Montinello is one of the four courtiers. Together with Mutio, Philippo, and Tornelli, he is sent to Iacomo Gentili to invite him to the marriage of the Duke's son Piero. Montinello serves a purely expository role, providing information about Iacomo's character and his background. Montinello enquires about Iacomo Gentili's wealth and the significance of his home's unusual architectural features. He also suggests that Iacomo Gentili should take a wife and produce an heir, advice the latter emphatically rejects. Montinello only briefly reappears as a mute character in the following scene.


Mutio is one of the four courtiers. Together with Montinello, Philippo, and Tornelli, he is sent to Iacomo Gentili to inivite him to the marriage of the Duke's son daughter Fiammeta to the Prince of Pisa. He and Philippo also appear at Signior Torrenti's home. On behalf of the Duke, they invite themselves as guests to his hospitality.


The Nurse, also called the Old Nurse, tends the supposedly ill Fiammetta. She informs the Duke of Florence about Fiammetta's illness, whilst complaining about her exuberant demands. The Nurse is the only character to suspect and question the disguised Angelo Lotti's proposed treatments for Fiammetta. When the others ignore her advice, she storms off in protest.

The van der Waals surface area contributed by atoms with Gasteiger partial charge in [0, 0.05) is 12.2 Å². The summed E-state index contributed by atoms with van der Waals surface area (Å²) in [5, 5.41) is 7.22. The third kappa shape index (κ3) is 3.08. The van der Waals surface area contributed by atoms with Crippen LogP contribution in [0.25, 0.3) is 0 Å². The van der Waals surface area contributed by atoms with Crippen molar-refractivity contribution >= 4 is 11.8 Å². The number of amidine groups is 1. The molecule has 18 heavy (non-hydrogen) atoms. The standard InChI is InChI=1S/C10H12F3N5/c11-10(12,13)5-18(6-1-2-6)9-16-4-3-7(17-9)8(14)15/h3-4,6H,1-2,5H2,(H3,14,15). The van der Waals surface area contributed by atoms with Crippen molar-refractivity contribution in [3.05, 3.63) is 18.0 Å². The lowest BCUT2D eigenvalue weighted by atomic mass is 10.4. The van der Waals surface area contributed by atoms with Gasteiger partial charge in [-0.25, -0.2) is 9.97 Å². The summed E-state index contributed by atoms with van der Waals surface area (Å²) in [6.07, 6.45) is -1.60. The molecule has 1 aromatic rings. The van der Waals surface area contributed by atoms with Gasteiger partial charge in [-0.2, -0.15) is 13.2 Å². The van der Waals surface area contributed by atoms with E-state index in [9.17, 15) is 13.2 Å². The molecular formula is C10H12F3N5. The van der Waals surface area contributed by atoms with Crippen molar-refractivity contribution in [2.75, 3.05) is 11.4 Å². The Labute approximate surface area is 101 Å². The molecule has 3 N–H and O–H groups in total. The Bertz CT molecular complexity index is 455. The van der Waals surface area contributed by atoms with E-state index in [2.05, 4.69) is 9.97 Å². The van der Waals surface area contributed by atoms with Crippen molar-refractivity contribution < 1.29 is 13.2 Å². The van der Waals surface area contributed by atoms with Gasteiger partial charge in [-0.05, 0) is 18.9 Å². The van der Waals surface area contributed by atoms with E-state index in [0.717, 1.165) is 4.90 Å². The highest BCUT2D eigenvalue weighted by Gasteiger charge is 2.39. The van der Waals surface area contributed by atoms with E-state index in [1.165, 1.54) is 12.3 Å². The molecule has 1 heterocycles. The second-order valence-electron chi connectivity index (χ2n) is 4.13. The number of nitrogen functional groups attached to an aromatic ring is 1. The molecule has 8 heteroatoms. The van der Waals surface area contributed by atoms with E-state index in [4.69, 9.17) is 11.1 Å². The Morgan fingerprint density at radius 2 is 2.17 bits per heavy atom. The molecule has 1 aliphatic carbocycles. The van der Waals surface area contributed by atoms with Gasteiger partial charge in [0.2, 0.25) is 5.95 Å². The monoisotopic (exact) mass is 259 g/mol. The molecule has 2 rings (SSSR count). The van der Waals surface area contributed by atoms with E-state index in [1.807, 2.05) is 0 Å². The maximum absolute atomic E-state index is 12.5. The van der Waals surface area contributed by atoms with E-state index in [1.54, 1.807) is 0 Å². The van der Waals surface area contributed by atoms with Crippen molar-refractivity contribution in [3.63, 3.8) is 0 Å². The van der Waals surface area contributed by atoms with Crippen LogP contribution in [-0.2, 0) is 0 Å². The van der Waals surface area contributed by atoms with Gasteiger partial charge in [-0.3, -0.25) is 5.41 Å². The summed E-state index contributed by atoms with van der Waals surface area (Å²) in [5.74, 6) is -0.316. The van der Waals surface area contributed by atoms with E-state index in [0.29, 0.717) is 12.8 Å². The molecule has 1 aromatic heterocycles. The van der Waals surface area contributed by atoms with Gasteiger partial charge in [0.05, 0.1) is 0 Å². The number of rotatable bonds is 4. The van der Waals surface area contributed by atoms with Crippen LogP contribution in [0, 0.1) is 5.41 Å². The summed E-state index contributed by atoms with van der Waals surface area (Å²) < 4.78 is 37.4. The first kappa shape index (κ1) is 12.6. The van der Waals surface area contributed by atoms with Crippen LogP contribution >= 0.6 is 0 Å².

Piero is the son of the Duke of Florence. He first appears in the play's initial major conflict, contending with the banished Angelo Lotti. Assuming that Angelo tried to break up the arranged marriage between his sister Fiammetta and the Prince of Pisa, he challenges Angelo to a swordfight. Lord Vanni stops this, and reminds Angelo that he has been banished from Florence. After Angelo's departure, Iasparo, Piero's friend, defends Angelo to the suspicious Piero, citing Angelo's gentlemanly virtues. Ultimately persuaded, Piero pities Angelo and promises neither to harm Angelo nor to stand in his way again. In his later appearances, Piero's business is mostly expository. In the final act, Piero defies his father to defend Angelo and support his marriage to Fiammeta.


Phillippo is one of the four courtiers. Together with Montinello, Mutio, and Tornelli, he is sent to Iacomo Gentili to inivite him to the marriage of the Duke's son daughter Fiammetta to the Prince of Pisa. He and Philippo also appear at Signior Torrenti's home. On behalf of the Duke, they invite themselves as guests to his hospitality.